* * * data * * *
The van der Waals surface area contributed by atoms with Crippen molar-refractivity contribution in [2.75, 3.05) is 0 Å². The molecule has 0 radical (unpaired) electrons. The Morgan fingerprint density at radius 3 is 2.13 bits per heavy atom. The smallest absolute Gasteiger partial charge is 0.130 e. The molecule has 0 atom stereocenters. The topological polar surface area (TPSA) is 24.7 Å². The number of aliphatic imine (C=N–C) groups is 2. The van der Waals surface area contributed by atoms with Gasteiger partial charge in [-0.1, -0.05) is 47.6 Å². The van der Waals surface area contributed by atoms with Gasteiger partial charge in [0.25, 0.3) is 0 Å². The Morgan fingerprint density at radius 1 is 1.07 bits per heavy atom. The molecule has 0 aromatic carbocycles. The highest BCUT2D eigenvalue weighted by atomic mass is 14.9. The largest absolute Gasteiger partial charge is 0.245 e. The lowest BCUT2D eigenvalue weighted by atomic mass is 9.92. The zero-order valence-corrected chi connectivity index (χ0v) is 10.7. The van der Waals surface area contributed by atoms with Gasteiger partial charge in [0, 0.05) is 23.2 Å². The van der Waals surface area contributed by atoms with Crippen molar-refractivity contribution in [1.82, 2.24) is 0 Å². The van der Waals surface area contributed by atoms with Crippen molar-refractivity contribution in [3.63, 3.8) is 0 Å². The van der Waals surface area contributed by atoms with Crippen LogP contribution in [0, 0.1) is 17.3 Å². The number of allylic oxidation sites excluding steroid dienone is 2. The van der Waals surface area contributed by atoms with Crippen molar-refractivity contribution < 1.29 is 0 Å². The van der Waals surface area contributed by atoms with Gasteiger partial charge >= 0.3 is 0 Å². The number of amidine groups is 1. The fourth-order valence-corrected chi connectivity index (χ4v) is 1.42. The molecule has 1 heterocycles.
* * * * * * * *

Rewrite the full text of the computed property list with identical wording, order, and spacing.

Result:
The van der Waals surface area contributed by atoms with Crippen molar-refractivity contribution in [2.75, 3.05) is 0 Å². The molecule has 0 radical (unpaired) electrons. The Morgan fingerprint density at radius 3 is 2.13 bits per heavy atom. The smallest absolute Gasteiger partial charge is 0.130 e. The molecule has 0 atom stereocenters. The topological polar surface area (TPSA) is 24.7 Å². The number of aliphatic imine (C=N–C) groups is 2. The van der Waals surface area contributed by atoms with Gasteiger partial charge in [-0.1, -0.05) is 47.6 Å². The van der Waals surface area contributed by atoms with Gasteiger partial charge in [0.25, 0.3) is 0 Å². The Morgan fingerprint density at radius 1 is 1.07 bits per heavy atom. The molecule has 0 aromatic carbocycles. The highest BCUT2D eigenvalue weighted by atomic mass is 14.9. The largest absolute Gasteiger partial charge is 0.245 e. The lowest BCUT2D eigenvalue weighted by atomic mass is 9.92. The zero-order valence-corrected chi connectivity index (χ0v) is 10.7. The van der Waals surface area contributed by atoms with Gasteiger partial charge in [0, 0.05) is 23.2 Å². The van der Waals surface area contributed by atoms with Crippen molar-refractivity contribution in [1.82, 2.24) is 0 Å². The van der Waals surface area contributed by atoms with Crippen molar-refractivity contribution in [3.63, 3.8) is 0 Å². The van der Waals surface area contributed by atoms with Crippen LogP contribution in [0, 0.1) is 17.3 Å². The number of allylic oxidation sites excluding steroid dienone is 2. The van der Waals surface area contributed by atoms with Crippen molar-refractivity contribution < 1.29 is 0 Å². The van der Waals surface area contributed by atoms with Gasteiger partial charge >= 0.3 is 0 Å². The number of amidine groups is 1. The fourth-order valence-corrected chi connectivity index (χ4v) is 1.42. The molecule has 1 heterocycles.